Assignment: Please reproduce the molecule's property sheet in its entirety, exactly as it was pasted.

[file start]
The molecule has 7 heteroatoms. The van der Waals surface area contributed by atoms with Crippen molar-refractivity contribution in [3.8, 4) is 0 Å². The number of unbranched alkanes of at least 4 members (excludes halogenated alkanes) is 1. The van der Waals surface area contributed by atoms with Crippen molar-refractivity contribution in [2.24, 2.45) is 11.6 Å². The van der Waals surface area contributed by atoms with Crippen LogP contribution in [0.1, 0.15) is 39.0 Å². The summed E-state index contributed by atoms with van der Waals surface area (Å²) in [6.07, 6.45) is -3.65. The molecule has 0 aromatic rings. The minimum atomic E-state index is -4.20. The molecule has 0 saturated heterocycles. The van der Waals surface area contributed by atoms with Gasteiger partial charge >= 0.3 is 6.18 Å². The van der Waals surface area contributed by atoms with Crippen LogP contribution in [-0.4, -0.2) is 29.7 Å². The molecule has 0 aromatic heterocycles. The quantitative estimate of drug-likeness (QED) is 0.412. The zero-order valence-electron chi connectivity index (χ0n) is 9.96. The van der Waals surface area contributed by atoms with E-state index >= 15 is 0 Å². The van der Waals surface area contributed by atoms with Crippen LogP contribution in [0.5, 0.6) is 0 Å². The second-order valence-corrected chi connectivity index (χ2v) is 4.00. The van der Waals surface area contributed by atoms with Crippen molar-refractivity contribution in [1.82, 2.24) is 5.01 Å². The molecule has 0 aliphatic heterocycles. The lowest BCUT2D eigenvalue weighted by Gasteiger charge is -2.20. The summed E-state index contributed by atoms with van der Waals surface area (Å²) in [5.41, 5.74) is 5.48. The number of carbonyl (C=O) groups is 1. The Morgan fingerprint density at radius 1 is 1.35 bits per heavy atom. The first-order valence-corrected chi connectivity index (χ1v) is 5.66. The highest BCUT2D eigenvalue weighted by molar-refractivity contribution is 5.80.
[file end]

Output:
The molecule has 7 heteroatoms. The van der Waals surface area contributed by atoms with Crippen molar-refractivity contribution in [3.8, 4) is 0 Å². The number of unbranched alkanes of at least 4 members (excludes halogenated alkanes) is 1. The van der Waals surface area contributed by atoms with Crippen molar-refractivity contribution in [2.24, 2.45) is 11.6 Å². The van der Waals surface area contributed by atoms with Crippen LogP contribution in [0.1, 0.15) is 39.0 Å². The summed E-state index contributed by atoms with van der Waals surface area (Å²) in [6.07, 6.45) is -3.65. The molecule has 0 aromatic rings. The minimum atomic E-state index is -4.20. The molecule has 0 saturated heterocycles. The van der Waals surface area contributed by atoms with Gasteiger partial charge >= 0.3 is 6.18 Å². The van der Waals surface area contributed by atoms with Crippen LogP contribution in [-0.4, -0.2) is 29.7 Å². The molecule has 0 aromatic heterocycles. The quantitative estimate of drug-likeness (QED) is 0.412. The zero-order valence-electron chi connectivity index (χ0n) is 9.96. The van der Waals surface area contributed by atoms with E-state index >= 15 is 0 Å². The van der Waals surface area contributed by atoms with Crippen LogP contribution in [0.5, 0.6) is 0 Å². The second-order valence-corrected chi connectivity index (χ2v) is 4.00. The van der Waals surface area contributed by atoms with Crippen molar-refractivity contribution in [1.82, 2.24) is 5.01 Å². The molecule has 0 aliphatic heterocycles. The lowest BCUT2D eigenvalue weighted by Gasteiger charge is -2.20. The summed E-state index contributed by atoms with van der Waals surface area (Å²) in [5.41, 5.74) is 5.48. The number of carbonyl (C=O) groups is 1. The Morgan fingerprint density at radius 1 is 1.35 bits per heavy atom. The first-order valence-corrected chi connectivity index (χ1v) is 5.66. The highest BCUT2D eigenvalue weighted by molar-refractivity contribution is 5.80.